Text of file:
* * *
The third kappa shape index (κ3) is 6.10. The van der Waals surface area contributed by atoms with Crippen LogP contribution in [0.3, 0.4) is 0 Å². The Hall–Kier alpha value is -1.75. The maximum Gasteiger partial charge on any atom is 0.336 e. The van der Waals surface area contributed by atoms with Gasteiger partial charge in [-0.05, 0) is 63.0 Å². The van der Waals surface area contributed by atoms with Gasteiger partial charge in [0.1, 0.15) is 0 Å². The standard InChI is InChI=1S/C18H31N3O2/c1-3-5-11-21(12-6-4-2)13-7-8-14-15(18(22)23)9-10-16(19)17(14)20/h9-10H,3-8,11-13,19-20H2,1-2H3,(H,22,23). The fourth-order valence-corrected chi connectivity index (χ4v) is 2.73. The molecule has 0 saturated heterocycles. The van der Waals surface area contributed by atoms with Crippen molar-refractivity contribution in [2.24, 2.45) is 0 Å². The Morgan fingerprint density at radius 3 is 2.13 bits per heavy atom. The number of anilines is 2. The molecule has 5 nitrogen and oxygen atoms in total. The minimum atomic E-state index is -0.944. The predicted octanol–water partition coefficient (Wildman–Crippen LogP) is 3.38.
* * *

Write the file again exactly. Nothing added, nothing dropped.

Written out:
The third kappa shape index (κ3) is 6.10. The van der Waals surface area contributed by atoms with Crippen LogP contribution in [0.3, 0.4) is 0 Å². The Hall–Kier alpha value is -1.75. The maximum Gasteiger partial charge on any atom is 0.336 e. The van der Waals surface area contributed by atoms with Gasteiger partial charge in [-0.05, 0) is 63.0 Å². The van der Waals surface area contributed by atoms with Gasteiger partial charge in [0.1, 0.15) is 0 Å². The standard InChI is InChI=1S/C18H31N3O2/c1-3-5-11-21(12-6-4-2)13-7-8-14-15(18(22)23)9-10-16(19)17(14)20/h9-10H,3-8,11-13,19-20H2,1-2H3,(H,22,23). The fourth-order valence-corrected chi connectivity index (χ4v) is 2.73. The molecule has 0 saturated heterocycles. The van der Waals surface area contributed by atoms with Crippen molar-refractivity contribution in [2.24, 2.45) is 0 Å². The Morgan fingerprint density at radius 3 is 2.13 bits per heavy atom. The number of anilines is 2. The molecule has 5 nitrogen and oxygen atoms in total. The minimum atomic E-state index is -0.944. The predicted octanol–water partition coefficient (Wildman–Crippen LogP) is 3.38.